UN-backed talks look for production boost in anti-malaria nets

23 September 2004
Mother with child ill with malaria

With one child dying every 30 seconds of malaria, health officials and business representatives gathered in Johannesburg, South Africa, today for a United Nations-backed meeting on improving the availability of long-lasting insecticidal nets in a bid to prevent the disease’s spread.

The two-day meeting, organized by the Roll Back Malaria campaign with support from the UN World Health Organization (WHO), the UN Children’s Fund (UNICEF) and their partners, comes at a time when increasing demand for long-lasting nets is outstripping production and supply.

“The deficit is of major concern to us because of its far reaching consequences for malaria control programmes in Africa,” said Per Engebak, UNICEF’s Regional Director for eastern and southern Africa.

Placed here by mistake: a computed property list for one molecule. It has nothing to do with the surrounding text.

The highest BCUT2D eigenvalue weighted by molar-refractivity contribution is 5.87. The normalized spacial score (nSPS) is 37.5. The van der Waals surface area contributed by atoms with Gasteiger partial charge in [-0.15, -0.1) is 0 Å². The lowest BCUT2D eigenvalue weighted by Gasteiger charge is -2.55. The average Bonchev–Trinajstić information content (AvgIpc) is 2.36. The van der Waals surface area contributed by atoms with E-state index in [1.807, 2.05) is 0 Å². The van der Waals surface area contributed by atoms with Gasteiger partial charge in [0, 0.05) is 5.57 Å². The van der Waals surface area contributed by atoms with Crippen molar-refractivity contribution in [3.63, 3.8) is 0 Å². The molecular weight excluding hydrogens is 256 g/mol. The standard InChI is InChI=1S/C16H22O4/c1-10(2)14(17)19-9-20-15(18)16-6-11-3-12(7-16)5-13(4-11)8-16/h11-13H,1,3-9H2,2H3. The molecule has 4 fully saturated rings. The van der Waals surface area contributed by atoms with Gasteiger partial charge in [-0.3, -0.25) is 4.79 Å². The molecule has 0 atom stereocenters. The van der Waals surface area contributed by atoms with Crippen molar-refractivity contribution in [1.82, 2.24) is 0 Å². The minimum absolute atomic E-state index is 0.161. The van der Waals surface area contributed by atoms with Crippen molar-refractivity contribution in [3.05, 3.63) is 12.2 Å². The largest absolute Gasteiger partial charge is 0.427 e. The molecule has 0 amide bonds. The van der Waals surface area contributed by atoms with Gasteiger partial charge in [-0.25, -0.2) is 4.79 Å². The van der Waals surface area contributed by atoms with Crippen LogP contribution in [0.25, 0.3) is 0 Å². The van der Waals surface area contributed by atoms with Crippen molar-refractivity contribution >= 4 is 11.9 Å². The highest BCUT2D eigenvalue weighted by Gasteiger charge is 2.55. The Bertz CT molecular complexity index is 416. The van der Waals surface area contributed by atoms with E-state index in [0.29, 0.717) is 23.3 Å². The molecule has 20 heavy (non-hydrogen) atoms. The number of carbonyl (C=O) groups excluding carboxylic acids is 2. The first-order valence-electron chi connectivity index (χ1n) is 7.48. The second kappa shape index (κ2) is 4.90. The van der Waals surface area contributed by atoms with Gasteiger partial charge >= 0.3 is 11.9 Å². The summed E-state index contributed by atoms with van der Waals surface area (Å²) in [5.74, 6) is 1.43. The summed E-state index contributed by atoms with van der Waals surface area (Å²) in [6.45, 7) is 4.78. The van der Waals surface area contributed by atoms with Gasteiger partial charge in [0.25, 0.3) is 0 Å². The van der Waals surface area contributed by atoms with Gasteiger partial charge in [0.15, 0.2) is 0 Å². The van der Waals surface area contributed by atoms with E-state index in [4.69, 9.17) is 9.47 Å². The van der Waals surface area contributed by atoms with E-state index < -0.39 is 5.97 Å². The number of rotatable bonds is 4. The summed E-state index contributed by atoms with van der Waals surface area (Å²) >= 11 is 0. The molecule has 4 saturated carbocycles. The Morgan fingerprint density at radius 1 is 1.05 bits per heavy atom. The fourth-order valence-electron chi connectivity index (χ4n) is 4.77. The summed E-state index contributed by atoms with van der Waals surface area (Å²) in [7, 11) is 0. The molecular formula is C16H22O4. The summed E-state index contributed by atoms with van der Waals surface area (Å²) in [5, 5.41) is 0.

UNICEF, the global leader in net purchase and distribution, estimates that between 30 million to 40 million long-lasting insecticide-treated nets are required annually for the next five years in order to saturate the market. Only 13 million are being made every year.

Not only is the long-lasting insecticide net cheaper in the longer term, UNICEF said, but it comes factory pre-treated and retains its repellent efficacy throughout the normal lifespan of the netting material itself, which can be anywhere between two to five years. The nets do not require re-treatment.

In contrast, conventional nets treated with insecticide require regular re-treatment to maintain their effectiveness, which has proven difficult in Africa because of several factors, including the cost and accessibility of insecticide as well as poor knowledge about the importance of the need to re-treat nets.

“This meeting will bring us into discussion with the private sector on how to increase production,” Mr. Engebak said. “A quantum leap in production will help us save millions and also enable the private sector to do good business.”

 

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